After testing Docker on a couple of configurations (laptop/server/Raspberry Pi) on earth it was time to go in the air and use the cloud. As Docker runs on a number of Unix distributions it should be easy to use Docker in the cloud as a lot of cloud vendors offer compatible distributions. Some of the vendors that are able to run Docker in the cloud are DigitalOcean, Rackspace and Amazon EC2. As I’m a Dutch guy I wanted the cheapest option and luckily Amazon offers a free option.
Register for Amazon AWS and create an instance following the instructions on the Docker site. For this test I used an ‘Ubuntu Server 13.10 (PV)’. This is the same Ubuntu version as I used for previous blogs and it’s one of the free instances.
Configure the correct security groups in Amazon EC2. Configure SSH to connect to the instance and HTTP to connect to Tomcat.
Connecting with SSH
Download the pem file and use it to connect to your instance. The command should be like this:
ssh -i <filename>.pem ubuntu@ec2-XXXXXXXX.us-west-2.compute.amazonaws.com
Be careful, the username is ‘ubuntu‘ and not the ‘ec2-user‘ which was mentioned in the documentation.
Simply use the same commands as mentioned in the previous blog.
sudo apt-get update sudo apt-get install linux-image-extra-`uname -r` sudo apt-key adv --keyserver keyserver.ubuntu.com --recv-keys 36A1D7869245C8950F966E92D8576A8BA88D21E9 sudo sh -c "echo deb http://get.docker.io/ubuntu docker main > /etc/apt/sources.list.d/docker.list" sudo apt-get update sudo apt-get install lxc-docker sudo docker run -i -t ubuntu /bin/bash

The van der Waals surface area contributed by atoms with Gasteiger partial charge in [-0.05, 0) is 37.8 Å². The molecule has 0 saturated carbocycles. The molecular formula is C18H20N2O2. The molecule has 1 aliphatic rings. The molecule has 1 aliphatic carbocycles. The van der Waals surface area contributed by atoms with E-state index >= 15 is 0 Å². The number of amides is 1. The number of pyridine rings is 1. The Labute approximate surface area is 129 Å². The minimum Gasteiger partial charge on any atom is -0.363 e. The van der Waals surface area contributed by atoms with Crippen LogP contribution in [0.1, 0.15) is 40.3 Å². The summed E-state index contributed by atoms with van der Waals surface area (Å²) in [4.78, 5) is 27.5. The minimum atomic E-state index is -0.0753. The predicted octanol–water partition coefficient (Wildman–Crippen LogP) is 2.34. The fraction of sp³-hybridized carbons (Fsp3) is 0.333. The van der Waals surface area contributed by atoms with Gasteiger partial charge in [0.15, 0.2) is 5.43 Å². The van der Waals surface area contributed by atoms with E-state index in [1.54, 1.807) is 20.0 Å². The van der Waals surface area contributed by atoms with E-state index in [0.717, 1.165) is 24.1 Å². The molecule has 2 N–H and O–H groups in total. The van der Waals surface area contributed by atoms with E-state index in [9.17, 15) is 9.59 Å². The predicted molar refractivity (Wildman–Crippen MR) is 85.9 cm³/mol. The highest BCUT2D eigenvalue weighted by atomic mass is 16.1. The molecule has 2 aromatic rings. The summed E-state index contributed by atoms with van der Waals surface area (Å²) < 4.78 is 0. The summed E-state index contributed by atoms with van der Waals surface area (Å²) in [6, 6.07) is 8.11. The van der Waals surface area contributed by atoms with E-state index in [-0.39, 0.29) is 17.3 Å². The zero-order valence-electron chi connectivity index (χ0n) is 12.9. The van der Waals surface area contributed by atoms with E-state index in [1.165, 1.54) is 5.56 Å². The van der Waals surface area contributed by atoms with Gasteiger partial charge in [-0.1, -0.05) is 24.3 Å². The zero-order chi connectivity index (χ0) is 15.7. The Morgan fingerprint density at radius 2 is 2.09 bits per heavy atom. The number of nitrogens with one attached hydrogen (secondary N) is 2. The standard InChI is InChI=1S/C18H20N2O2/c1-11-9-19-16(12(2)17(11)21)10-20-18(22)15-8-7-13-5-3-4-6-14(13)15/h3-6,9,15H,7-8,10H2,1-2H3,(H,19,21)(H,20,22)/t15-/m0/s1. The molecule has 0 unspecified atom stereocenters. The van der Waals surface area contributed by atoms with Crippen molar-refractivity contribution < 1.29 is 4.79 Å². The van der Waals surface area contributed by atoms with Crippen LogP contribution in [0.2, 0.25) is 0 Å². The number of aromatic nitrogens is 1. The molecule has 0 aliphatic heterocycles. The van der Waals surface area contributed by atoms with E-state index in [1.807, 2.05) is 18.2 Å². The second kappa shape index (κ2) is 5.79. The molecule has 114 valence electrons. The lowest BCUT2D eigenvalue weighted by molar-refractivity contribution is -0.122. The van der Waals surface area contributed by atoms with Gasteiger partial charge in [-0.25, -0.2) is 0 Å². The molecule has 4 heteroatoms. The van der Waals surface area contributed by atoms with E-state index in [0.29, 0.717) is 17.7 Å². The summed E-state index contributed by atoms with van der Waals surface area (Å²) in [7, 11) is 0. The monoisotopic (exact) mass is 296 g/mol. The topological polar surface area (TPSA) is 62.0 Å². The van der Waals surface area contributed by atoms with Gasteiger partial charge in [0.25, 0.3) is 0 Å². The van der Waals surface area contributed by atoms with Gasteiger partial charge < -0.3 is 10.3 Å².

Creating a Docker container
Create a ‘Dockerfile’ for instance with ‘nano’ with the following content:
FROM ubuntu:saucy # Update Ubuntu RUN apt-get update && apt-get -y upgrade # Add oracle java 7 repository RUN apt-get -y install software-properties-common RUN add-apt-repository ppa:webupd8team/java RUN apt-get -y update # Accept the Oracle Java license RUN echo "oracle-java7-installer shared/accepted-oracle-license-v1-1 boolean true" | debconf-set-selections # Install Oracle Java RUN apt-get -y install oracle-java7-installer # Install tomcat RUN apt-get -y install tomcat7 RUN echo "JAVA_HOME=/usr/lib/jvm/java-7-oracle" >> /etc/default/tomcat7 EXPOSE 8080 # Download Slashdot homepage RUN mkdir /var/lib/tomcat7/webapps/slashdot RUN wget http://www.slashdot.org -P /var/lib/tomcat7/webapps/Slashdot RUN wget http://tomcat.apache.org/tomcat-7.0-doc/appdev/sample/sample.war -P /var/lib/tomcat7/webapps # Start Tomcat, after starting Tomcat the container will stop. So use a 'trick' to keep it running. CMD service tomcat7 start && tail -f /var/lib/tomcat7/logs/catalina.out
Build the container using the following command:
sudo docker build -t tomcat7 .
Start the Docker container
Start the container using the following command:
sudo docker run -p 80:8080 -d tomcat7
Test the Docker container
Try the following URL’s in your browser:
Docker is working perfectly in the cloud. This blog and my previous blogs show that Docker can run on various configurations. Not only on standard laptops or servers, but also on ARM (Raspberry Pi) and in the cloud. Using Docker containers to run your applications gives companies a lot of flexibility. It is possible to quickly deploy the applications on another platform. Moving applications across platforms enables companies to use resources more effectively and even gives them the possibility to run the applications on the ‘cheapest platform of the day’.